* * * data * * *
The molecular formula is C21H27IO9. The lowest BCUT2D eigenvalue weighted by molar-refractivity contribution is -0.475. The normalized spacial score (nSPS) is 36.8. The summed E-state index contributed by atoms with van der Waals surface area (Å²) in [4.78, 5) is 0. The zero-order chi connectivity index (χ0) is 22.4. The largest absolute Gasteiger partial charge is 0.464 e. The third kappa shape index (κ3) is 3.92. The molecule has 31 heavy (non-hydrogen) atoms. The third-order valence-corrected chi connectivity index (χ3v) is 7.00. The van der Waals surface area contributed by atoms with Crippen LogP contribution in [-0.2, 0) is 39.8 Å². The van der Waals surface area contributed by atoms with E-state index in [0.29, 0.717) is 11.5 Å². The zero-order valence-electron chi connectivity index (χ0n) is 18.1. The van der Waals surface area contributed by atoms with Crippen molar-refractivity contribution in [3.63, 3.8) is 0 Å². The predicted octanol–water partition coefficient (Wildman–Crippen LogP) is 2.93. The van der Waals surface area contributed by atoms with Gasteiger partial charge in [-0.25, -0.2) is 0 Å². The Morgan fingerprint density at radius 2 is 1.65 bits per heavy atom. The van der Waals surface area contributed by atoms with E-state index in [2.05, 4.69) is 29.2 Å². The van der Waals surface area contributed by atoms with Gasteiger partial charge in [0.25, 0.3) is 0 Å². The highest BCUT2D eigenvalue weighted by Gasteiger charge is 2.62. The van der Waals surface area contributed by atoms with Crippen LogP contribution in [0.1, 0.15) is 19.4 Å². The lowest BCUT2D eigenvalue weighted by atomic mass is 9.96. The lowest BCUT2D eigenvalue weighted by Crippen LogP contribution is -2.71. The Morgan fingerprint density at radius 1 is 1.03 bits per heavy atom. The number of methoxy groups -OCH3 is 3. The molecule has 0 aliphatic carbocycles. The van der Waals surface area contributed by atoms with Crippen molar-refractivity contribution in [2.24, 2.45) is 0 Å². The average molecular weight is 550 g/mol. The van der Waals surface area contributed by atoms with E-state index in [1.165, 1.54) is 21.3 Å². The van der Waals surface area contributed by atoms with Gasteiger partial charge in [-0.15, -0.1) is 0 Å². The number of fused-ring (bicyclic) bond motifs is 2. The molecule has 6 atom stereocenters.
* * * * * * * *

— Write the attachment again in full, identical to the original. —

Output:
The molecular formula is C21H27IO9. The lowest BCUT2D eigenvalue weighted by molar-refractivity contribution is -0.475. The normalized spacial score (nSPS) is 36.8. The summed E-state index contributed by atoms with van der Waals surface area (Å²) in [4.78, 5) is 0. The zero-order chi connectivity index (χ0) is 22.4. The largest absolute Gasteiger partial charge is 0.464 e. The third kappa shape index (κ3) is 3.92. The molecule has 31 heavy (non-hydrogen) atoms. The third-order valence-corrected chi connectivity index (χ3v) is 7.00. The van der Waals surface area contributed by atoms with Crippen LogP contribution in [-0.2, 0) is 39.8 Å². The van der Waals surface area contributed by atoms with E-state index in [0.29, 0.717) is 11.5 Å². The zero-order valence-electron chi connectivity index (χ0n) is 18.1. The van der Waals surface area contributed by atoms with Crippen molar-refractivity contribution in [3.63, 3.8) is 0 Å². The predicted octanol–water partition coefficient (Wildman–Crippen LogP) is 2.93. The van der Waals surface area contributed by atoms with Gasteiger partial charge in [-0.25, -0.2) is 0 Å². The Morgan fingerprint density at radius 2 is 1.65 bits per heavy atom. The van der Waals surface area contributed by atoms with E-state index in [2.05, 4.69) is 29.2 Å². The van der Waals surface area contributed by atoms with Gasteiger partial charge in [0.25, 0.3) is 0 Å². The highest BCUT2D eigenvalue weighted by Gasteiger charge is 2.62. The van der Waals surface area contributed by atoms with Crippen LogP contribution in [0.1, 0.15) is 19.4 Å². The lowest BCUT2D eigenvalue weighted by atomic mass is 9.96. The lowest BCUT2D eigenvalue weighted by Crippen LogP contribution is -2.71. The Morgan fingerprint density at radius 1 is 1.03 bits per heavy atom. The number of methoxy groups -OCH3 is 3. The molecule has 0 aliphatic carbocycles. The van der Waals surface area contributed by atoms with Crippen molar-refractivity contribution in [2.24, 2.45) is 0 Å². The average molecular weight is 550 g/mol. The van der Waals surface area contributed by atoms with E-state index in [1.165, 1.54) is 21.3 Å². The van der Waals surface area contributed by atoms with Gasteiger partial charge in [-0.15, -0.1) is 0 Å². The number of fused-ring (bicyclic) bond motifs is 2. The molecule has 6 atom stereocenters.